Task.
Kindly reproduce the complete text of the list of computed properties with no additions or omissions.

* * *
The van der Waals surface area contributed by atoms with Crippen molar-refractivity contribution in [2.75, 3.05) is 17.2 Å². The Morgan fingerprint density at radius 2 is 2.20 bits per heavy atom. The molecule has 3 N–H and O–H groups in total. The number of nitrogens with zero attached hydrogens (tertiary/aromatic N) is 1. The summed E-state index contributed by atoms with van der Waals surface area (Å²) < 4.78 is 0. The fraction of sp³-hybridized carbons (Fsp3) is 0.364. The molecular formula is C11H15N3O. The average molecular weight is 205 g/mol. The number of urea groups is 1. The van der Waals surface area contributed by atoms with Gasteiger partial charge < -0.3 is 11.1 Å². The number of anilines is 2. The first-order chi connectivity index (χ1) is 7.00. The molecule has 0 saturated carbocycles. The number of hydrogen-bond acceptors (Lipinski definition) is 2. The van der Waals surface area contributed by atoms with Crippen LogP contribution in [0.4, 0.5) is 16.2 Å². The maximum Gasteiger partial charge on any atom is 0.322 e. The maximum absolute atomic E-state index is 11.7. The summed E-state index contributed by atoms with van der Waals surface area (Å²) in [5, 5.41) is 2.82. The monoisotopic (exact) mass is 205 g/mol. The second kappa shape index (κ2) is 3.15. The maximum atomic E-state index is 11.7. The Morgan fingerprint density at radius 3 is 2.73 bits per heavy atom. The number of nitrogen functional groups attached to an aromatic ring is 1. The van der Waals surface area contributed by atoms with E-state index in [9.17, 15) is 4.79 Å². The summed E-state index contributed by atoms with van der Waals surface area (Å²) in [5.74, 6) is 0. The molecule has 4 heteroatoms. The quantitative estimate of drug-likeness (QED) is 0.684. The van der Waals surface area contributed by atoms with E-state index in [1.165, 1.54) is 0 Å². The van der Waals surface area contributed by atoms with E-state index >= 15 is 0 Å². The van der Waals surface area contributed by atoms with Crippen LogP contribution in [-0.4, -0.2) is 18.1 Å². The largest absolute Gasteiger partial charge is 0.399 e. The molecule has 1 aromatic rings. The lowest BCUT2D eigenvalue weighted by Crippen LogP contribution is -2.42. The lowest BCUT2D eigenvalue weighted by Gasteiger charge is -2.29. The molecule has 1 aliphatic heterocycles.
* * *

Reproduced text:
The van der Waals surface area contributed by atoms with Crippen molar-refractivity contribution in [2.75, 3.05) is 17.2 Å². The Morgan fingerprint density at radius 2 is 2.20 bits per heavy atom. The molecule has 3 N–H and O–H groups in total. The number of nitrogens with zero attached hydrogens (tertiary/aromatic N) is 1. The summed E-state index contributed by atoms with van der Waals surface area (Å²) < 4.78 is 0. The fraction of sp³-hybridized carbons (Fsp3) is 0.364. The molecular formula is C11H15N3O. The average molecular weight is 205 g/mol. The number of urea groups is 1. The van der Waals surface area contributed by atoms with Gasteiger partial charge < -0.3 is 11.1 Å². The number of anilines is 2. The first-order chi connectivity index (χ1) is 7.00. The molecule has 0 saturated carbocycles. The number of hydrogen-bond acceptors (Lipinski definition) is 2. The van der Waals surface area contributed by atoms with Crippen LogP contribution in [0.4, 0.5) is 16.2 Å². The maximum Gasteiger partial charge on any atom is 0.322 e. The maximum absolute atomic E-state index is 11.7. The summed E-state index contributed by atoms with van der Waals surface area (Å²) in [5, 5.41) is 2.82. The monoisotopic (exact) mass is 205 g/mol. The second kappa shape index (κ2) is 3.15. The maximum atomic E-state index is 11.7. The Morgan fingerprint density at radius 3 is 2.73 bits per heavy atom. The number of nitrogen functional groups attached to an aromatic ring is 1. The van der Waals surface area contributed by atoms with E-state index in [9.17, 15) is 4.79 Å². The summed E-state index contributed by atoms with van der Waals surface area (Å²) in [5.74, 6) is 0. The molecule has 4 heteroatoms. The quantitative estimate of drug-likeness (QED) is 0.684. The van der Waals surface area contributed by atoms with E-state index in [1.165, 1.54) is 0 Å². The van der Waals surface area contributed by atoms with E-state index >= 15 is 0 Å². The van der Waals surface area contributed by atoms with Crippen LogP contribution in [-0.4, -0.2) is 18.1 Å². The largest absolute Gasteiger partial charge is 0.399 e. The molecule has 1 aromatic rings. The lowest BCUT2D eigenvalue weighted by Crippen LogP contribution is -2.42. The lowest BCUT2D eigenvalue weighted by Gasteiger charge is -2.29. The molecule has 1 aliphatic heterocycles.